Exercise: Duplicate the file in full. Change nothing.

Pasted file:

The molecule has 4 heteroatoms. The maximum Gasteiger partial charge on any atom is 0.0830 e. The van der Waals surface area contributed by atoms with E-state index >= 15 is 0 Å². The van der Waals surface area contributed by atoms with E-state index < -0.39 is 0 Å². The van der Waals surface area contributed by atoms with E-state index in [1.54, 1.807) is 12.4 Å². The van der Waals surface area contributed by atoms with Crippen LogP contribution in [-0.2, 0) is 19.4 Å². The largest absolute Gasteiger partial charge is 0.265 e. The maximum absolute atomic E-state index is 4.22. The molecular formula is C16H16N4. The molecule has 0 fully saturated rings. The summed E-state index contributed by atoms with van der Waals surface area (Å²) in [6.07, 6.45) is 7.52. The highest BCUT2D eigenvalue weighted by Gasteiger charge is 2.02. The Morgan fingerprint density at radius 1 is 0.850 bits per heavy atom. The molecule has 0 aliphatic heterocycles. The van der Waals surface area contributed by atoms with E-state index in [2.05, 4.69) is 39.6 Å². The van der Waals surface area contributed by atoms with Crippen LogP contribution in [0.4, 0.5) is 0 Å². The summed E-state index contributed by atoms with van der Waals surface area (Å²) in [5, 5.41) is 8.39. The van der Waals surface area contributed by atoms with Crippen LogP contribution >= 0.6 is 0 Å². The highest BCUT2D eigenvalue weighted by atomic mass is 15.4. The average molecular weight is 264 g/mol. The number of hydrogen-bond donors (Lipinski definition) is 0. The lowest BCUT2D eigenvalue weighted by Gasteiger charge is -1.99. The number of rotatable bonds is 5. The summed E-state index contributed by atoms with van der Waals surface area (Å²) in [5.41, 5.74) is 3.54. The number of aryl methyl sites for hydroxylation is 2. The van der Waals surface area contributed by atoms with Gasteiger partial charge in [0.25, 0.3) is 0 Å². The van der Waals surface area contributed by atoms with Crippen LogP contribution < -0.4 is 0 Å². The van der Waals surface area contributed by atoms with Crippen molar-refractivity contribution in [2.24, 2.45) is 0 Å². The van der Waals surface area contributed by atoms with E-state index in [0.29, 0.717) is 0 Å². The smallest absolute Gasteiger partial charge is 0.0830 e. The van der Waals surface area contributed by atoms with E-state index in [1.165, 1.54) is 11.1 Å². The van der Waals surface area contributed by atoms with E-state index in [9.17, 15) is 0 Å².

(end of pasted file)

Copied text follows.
The molecule has 4 heteroatoms. The maximum Gasteiger partial charge on any atom is 0.0830 e. The van der Waals surface area contributed by atoms with E-state index >= 15 is 0 Å². The van der Waals surface area contributed by atoms with E-state index < -0.39 is 0 Å². The van der Waals surface area contributed by atoms with E-state index in [1.54, 1.807) is 12.4 Å². The van der Waals surface area contributed by atoms with Crippen LogP contribution in [-0.2, 0) is 19.4 Å². The largest absolute Gasteiger partial charge is 0.265 e. The maximum absolute atomic E-state index is 4.22. The molecular formula is C16H16N4. The molecule has 0 fully saturated rings. The summed E-state index contributed by atoms with van der Waals surface area (Å²) in [6.07, 6.45) is 7.52. The highest BCUT2D eigenvalue weighted by Gasteiger charge is 2.02. The Morgan fingerprint density at radius 1 is 0.850 bits per heavy atom. The molecule has 0 aliphatic heterocycles. The van der Waals surface area contributed by atoms with E-state index in [2.05, 4.69) is 39.6 Å². The van der Waals surface area contributed by atoms with Crippen LogP contribution in [0.4, 0.5) is 0 Å². The summed E-state index contributed by atoms with van der Waals surface area (Å²) in [5, 5.41) is 8.39. The van der Waals surface area contributed by atoms with Crippen LogP contribution >= 0.6 is 0 Å². The highest BCUT2D eigenvalue weighted by atomic mass is 15.4. The average molecular weight is 264 g/mol. The number of hydrogen-bond donors (Lipinski definition) is 0. The lowest BCUT2D eigenvalue weighted by Gasteiger charge is -1.99. The number of rotatable bonds is 5. The summed E-state index contributed by atoms with van der Waals surface area (Å²) in [5.41, 5.74) is 3.54. The number of aryl methyl sites for hydroxylation is 2. The van der Waals surface area contributed by atoms with Gasteiger partial charge in [0.25, 0.3) is 0 Å². The van der Waals surface area contributed by atoms with Crippen LogP contribution < -0.4 is 0 Å². The van der Waals surface area contributed by atoms with Crippen molar-refractivity contribution in [2.24, 2.45) is 0 Å². The van der Waals surface area contributed by atoms with E-state index in [0.29, 0.717) is 0 Å². The smallest absolute Gasteiger partial charge is 0.0830 e. The van der Waals surface area contributed by atoms with E-state index in [1.165, 1.54) is 11.1 Å². The van der Waals surface area contributed by atoms with E-state index in [9.17, 15) is 0 Å².